Video: Old recording reveals GOP governor questioned policy, used salty language
posted at 10:31 am on April 17, 2014 by Ed Morrissey
“So many people thought they knew the governor,” Mother Jones reporter Andy Kroll told KOAT in Albuquerque, “and then went on to govern in a different way.” Er, she did? Susana Martinez has a 52% approval rating in New Mexico, according to PPP, and her re-elect polling has her with double-digit leads, according to RCP. Mother Jones wants to change all that by suggesting that Martinez is the next Sarah Palin, only with an extended vocabulary:
Here’s the MJ brief against Martinez, which argues that she’s foul-mouthed and hostile to women and Hispanics … which of course, she is herself in both cases:
During an October 2010 campaign conference call, Martinez said she’d met a woman who worked for the state’s Commission on the Status of Women, a panel created in 1973 to improve health, pay equity, and safety for women.
“What the hell is that?” she asked.
“I don’t know what the fuck they do,” replied her deputy campaign manager, Matt Kennicott.
“What the hell does a commission on women’s cabinet do all day long?” Martinez asked.
“I think [deputy campaign operations director Matt] Stackpole wants to be the director of that so he can study more women,” Kennicott said.
“Well, we have to do what we have to do,” McCleskey chimed in, as Martinez burst out laughing. (As governor, she would line-item veto the commission’s entire budget.)
Yes — which was noted at the time, too. Oh, and she also questioned whether teachers got paid too much in relation to other public-sector employees:
The campaign emails and audio recordings also show how Martinez and her team strategized to maintain her straight-shooting image while avoiding actually being up-front with the public. Throughout the campaign, Martinez praised teachers and insisted she’d “hold harmless” funding for public education. In private, Martinez implied teachers earned too much: “During the campaign, we can’t say it, I guess, because it’s education, but…they already don’t work, you know, two and a half months out of the year.” She and McCleskey acknowledged that cuts to education could well be necessary, so her aides plotted about how to respond if they were ever called out for it once elected: “Put up a YouTube video that no one will ever see where you talk about making everyone feel the pain,” McCleskey suggested. “And when you win, we say, ‘See, we said this shit the whole time. What are you guys talking about?'”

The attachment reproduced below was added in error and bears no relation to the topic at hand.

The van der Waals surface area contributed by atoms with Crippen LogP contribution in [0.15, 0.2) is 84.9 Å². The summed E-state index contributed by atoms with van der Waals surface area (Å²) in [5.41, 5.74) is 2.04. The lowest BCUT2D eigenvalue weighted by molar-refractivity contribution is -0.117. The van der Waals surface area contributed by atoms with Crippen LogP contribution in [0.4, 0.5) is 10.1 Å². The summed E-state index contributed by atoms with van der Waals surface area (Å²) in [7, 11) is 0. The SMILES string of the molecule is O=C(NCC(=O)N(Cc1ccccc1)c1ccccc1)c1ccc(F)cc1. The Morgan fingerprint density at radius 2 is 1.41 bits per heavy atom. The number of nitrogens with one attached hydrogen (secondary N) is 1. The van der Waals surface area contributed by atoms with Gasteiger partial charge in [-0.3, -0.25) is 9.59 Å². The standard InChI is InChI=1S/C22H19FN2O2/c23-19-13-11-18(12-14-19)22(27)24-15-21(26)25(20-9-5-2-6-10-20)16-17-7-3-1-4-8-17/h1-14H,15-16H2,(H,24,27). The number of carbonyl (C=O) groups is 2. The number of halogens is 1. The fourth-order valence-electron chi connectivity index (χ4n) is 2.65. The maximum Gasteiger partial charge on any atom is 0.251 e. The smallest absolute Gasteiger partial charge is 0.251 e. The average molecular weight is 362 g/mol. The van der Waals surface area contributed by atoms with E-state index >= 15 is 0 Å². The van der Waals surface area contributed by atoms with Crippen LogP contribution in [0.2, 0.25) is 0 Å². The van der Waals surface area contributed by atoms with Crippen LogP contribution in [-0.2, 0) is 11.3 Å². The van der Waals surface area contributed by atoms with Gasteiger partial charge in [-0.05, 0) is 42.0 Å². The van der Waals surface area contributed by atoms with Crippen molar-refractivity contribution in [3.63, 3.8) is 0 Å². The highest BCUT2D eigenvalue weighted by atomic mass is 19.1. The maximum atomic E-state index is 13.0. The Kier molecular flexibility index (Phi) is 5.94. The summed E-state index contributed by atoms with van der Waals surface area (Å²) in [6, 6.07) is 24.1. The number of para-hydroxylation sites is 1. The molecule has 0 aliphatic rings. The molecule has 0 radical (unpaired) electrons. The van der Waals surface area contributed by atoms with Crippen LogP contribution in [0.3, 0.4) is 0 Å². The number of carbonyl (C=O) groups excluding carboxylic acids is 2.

“It’s on YouTube,” Kennicott said. “C’mon, bitches.”
Yes, I’m sure that in private, lots of people say things, suggest ideas, and make jokes that they wouldn’t make in public. And? What about teachers’ salaries — which are public policy — makes them so sacrosanct that public officials can’t even question them in private? It seems to me that we elect public officials to act as stewards of public funds, not as high priests and priestesses for the Church Of The Public Employee, where private questions and scrutiny require public beatings.
Martinez responded by raising $15,000 the same day off of the news. She later pledged to hit the “cuss jar,” and otherwise ignore Mother Jones and their smear campaign. Matt Lewis writes that Mother Jones may be right about Palinization, but clueless about the fact that this speaks to them and not Martinez:
Indeed, there does seem to be a parallel with Palin. But it goes something like this: Just like the former Alaska governor, Gov. Martinez can be seen as a real threat to a liberal movement that has often hitched its electoral future to the “GOP war on women” narrative. (And as a Mexican-American Latina, Martinez may be viewed as an even greater danger.)
And just as a sort of Palin derangement syndrome led to all sorts of crazy antics — from Trig Trutherism to hacking her email — it’s not all that difficult to see this Mother Jones article as a harbinger of things to come.
Mother Jones actually did Martinez a big favor. They’ve raised her profile, and the attack will bring a lot more support from the national grassroots than Martinez may otherwise have attracted. By targeting her, they’ve also increased her credibility as a national figure. Assuming she wins re-election — and this little firecracker popped way too early to affect her chances in New Mexico — she’s going to get plenty of attention for the 2016 cycle now.
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